Yesterday’s Portland City Council work session to rebuild our “broken” taxi code and allow transportation network companies (TNCs) like Uber and Lyft to operate alongside traditional cab companies may have answered some questions—but commissioners aren’t ready to settle on details just yet.
“It’s important that we do this right,” says Commissioner Amanda Fritz. “It’s not important that we do it fast.”
City commissioners were scheduled to vote today on recommendations hastily patched together by Portland Bureau of Transportation’s Private For-Hire Innovation Task Force over the last four months. In December, Uber agreed to temporarily suspend Portland service while administrators worked out permitting and code issues so TNCs can legally operate in the city.
At an April 9 public hearing, task force members presented their recommendations—which call for near complete deregulation of an industry that’s been regulated to the teeth for decades—to a skeptical council, which mostly seemed to side with taxi companies and advocates that the recommendations gave too many unfair advantages to TNCs, but also favored trying deregulation for a 120 day pilot period.
“I think it’s worth it to see what happens, with no regulations, to the customer,” says Commissioner Steve Novick.
While they’re considering deregulating the number of cabs allowed on roads and removing caps on fare rates, the commissioners still have to regulate certain aspects of the industry. The stickiest points they are trying to work through include equal access regulations, permitting and background check requirements, and insurance coverage levels.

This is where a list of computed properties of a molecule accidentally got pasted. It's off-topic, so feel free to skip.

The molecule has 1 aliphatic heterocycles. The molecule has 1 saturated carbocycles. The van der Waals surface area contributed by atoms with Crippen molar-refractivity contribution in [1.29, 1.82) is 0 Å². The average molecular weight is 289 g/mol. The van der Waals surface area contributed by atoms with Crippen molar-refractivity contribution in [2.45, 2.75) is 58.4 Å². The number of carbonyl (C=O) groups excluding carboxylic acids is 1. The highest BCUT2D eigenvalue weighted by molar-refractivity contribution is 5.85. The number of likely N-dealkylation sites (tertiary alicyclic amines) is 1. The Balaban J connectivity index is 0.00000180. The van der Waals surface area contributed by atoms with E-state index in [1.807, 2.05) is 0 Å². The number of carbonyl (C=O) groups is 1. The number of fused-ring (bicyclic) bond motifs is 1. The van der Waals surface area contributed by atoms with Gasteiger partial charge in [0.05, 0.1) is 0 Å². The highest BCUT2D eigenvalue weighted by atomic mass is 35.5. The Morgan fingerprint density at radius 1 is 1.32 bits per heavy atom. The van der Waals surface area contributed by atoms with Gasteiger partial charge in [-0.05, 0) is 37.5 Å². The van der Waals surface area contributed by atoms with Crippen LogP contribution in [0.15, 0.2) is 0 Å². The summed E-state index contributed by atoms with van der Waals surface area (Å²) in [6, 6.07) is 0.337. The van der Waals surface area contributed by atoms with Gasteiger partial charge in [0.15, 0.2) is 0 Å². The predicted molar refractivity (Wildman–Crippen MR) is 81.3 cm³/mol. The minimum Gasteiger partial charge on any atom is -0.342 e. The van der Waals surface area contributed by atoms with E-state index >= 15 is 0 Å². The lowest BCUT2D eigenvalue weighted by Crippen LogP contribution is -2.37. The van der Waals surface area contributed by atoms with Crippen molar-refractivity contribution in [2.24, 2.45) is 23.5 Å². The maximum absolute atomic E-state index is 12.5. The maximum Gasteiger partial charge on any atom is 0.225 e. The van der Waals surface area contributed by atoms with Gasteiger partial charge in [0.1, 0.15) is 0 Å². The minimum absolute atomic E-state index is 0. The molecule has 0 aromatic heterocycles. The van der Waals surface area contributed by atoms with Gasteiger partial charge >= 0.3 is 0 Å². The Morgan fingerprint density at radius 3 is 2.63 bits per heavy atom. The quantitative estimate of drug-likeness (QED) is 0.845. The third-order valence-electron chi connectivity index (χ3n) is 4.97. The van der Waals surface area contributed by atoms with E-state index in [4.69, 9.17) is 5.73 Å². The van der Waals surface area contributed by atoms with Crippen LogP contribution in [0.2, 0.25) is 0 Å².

The task force recommended requiring that TNCs contract with companies that own wheelchair accessible vehicles in order to satisfy Title III of the Americans with Disabilities Act, but cabbies argue that creates an uneven playing field since traditional fleet companies have to buy a certain number of ADA-accessible vans, which are expensive (and apparently hard to come by).
Not only that, but Commissioner Nick Fish pointed out TNCs have tried to claim their business model makes them exempt from compliance with ADA requirements.
“Anyone in America has the right to say Title III doesn’t apply to them,” Fish says. “But to me, at some point, that will predict the behavior of the company, if a company has taken a strong stance.”
There’s no set date on when the commission will make a strong stance on this issue, but both Uber and Lyft representatives last week agreed to keep drivers out of Portland until the matter is settled.
Francesca Patricolo, a program specialist with PBOT, said she doesn't know of any scheduled work sessions or when the commissioners may vote on revamped city code.